As the base of the snowman grew to sufficient size, I realized that I was in trouble. I leaned on a nearby fence while I encouraged my breathing to return to normal and for an angry tightness in my chest to relax. The closest thing I’d had to this level of discomfort had been during the last few hundred yards of an Alabama 10K in 1985. Back then, I had the good, or you might say, bad timing of approaching the finish line beside another runner, who was as determined to finish in front of me as I was to be in front of him. Understandable consequence for then, but this time, all I’d done was roll up a medium-sized snowball.

After I recovered my breath, and the pain left me, I blamed the bronchitis and rolled another ball to make the middle of our snowman. Then it happened again.

When I recovered, we finished the snowman. My grandson thought it was a great invention. I think he’ll remember at least a little about his first time whenever he makes another snowman, or as he called it, a snow dragon. Because his grandpa writes books with dragons in them, he often sees dragons where others can't. 

When I explained the breathing, blood pressure, and pain issues as part of a plea to get my desired antibiotics, my doctor suspected more than bronchitis. A flurry of test and procedures: EKG, x-rays, stress test, and eventual heart catheter confirmed the suspicions.

I have many blockages, some quite serious. The doctor told me that the good news was that my heart was healthy. Sounds funny to you and me, but in cardiologist talk, that means I haven’t had a heart attack. I presume many of their patients wait too long. Good thing I didn’t.

When there isn’t enough oxygen-carrying blood flowing to a part of your heart, you get pain, sometimes called angina. Fortunately, the pain goes away when you rest. It’s not a heart attack, but it’s a sign you might have one.

It’s not always an indication that you’ve allowed yourself to get out of shape and need to push yourself to the next level. Telling yourself, “pain is weakness leaving the body,” and then trying to push through the barrier can very well kill you. I think that may be what happened to a few of my old friends. I didn’t understand it until now. As demonstrated, a typical man may not be able to distinguish the nature of these pains until he gets some help from a cardiologist.

Not all problems like this require coronary bypass surgery. Depending on the severity, some solutions are relatively simple, but you need a trained professional to make the determination.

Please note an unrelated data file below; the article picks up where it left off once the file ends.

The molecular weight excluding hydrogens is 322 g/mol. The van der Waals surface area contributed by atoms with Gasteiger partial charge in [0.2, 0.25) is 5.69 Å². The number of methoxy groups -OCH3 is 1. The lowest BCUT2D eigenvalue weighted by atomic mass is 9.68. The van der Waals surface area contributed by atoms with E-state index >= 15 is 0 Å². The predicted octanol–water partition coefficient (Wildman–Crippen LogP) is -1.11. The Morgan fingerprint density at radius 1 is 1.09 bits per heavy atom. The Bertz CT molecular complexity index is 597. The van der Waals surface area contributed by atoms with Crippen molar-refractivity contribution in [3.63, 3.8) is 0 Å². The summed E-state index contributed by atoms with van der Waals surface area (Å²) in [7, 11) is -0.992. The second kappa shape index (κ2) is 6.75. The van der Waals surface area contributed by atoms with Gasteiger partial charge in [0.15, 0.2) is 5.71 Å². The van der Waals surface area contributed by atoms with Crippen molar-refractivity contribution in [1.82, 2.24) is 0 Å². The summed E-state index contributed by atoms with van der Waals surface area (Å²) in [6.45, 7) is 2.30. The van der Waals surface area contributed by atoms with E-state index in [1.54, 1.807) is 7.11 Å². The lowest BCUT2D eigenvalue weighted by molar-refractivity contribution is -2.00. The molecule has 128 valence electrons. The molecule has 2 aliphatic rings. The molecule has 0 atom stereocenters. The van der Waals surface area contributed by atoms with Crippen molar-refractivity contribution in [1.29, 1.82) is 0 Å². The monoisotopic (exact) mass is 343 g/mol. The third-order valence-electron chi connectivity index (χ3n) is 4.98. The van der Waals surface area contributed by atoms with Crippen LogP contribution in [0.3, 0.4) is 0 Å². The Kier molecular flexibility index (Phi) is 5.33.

Naturally, my story is not a substitute for qualified medical advice, but I hope it serves as a warning to all those typical folks like many of friends who chose to push back at the pain.

Think of pain as a light on the master caution panel. Don’t push it and forget it, hoping it stays away. Investigate it; you might have multiple problems confusing your symptoms. Take the proper action.

Be good to your heart. Talk to a doctor about chest pain and shortness of breath.

It might not be what you want it to be.

The Chronicles of Susah

If you haven't already done so, check out my antediluvian novels at Amazon. You'll be glad you did.

If you have read them, then I ask you to consider posting a review wherever you acquired the books. Thanks for reading my books.

They're also available for your Nook and iBook.

The Dragoneers
The Lost Dragoneer
The Last Dragoneer

Friday, March 20, 2015

You Decide

Available wherever good books are sold, but originally found at Amazon:

Monday, March 9, 2015

The Constitution Says So

A dear friend of mine and I were discussing forms of government and the question, "what is the United States" came up.

I said, "Republic."

He countered by declaring, "We're a Federal, Presidential, Constitutional Republic because we have a democratic, representative, and electoral congress. Nothing is simple in what he have. Perhaps there's some despotic legislation in there, too. What's a legislature called where the head of the executive branch has his hand in the cookie jar?"

As usual, the correct answer was mine, but here's the explanatory version of it.

The Constitution of the United States is the supreme law of the United States of America; it delineates the national frame of the federal government. Anything the federal government does, to include the President (a.k.a. head of the executive branch of the government) outside of the Constitution is illegal. The violations are myriad, but they do not make them legal. 

The Constitution of the United States is the first constitution of its kind, and has influenced the constitutions of other nations. That's American Exceptionalism. 

The people of the States existed first, and then created the federal government to form a more perfect union, establish justice, insure domestic tranquility, provide for the common defense, promote the general welfare, and secure the blessings of liberty to ourselves and our posterity. The central government has no legal authority to grant rights to the people, the powers not delegated to the federal government by the Constitution, nor prohibited by it to the States, are reserved to the States respectively, or to the people.

By being a member of the union, the States are not allowed to violate the provisions of the Constitution. For example, Alabama may not have slaves and Illinois may not infringe the right of the people to bear arms.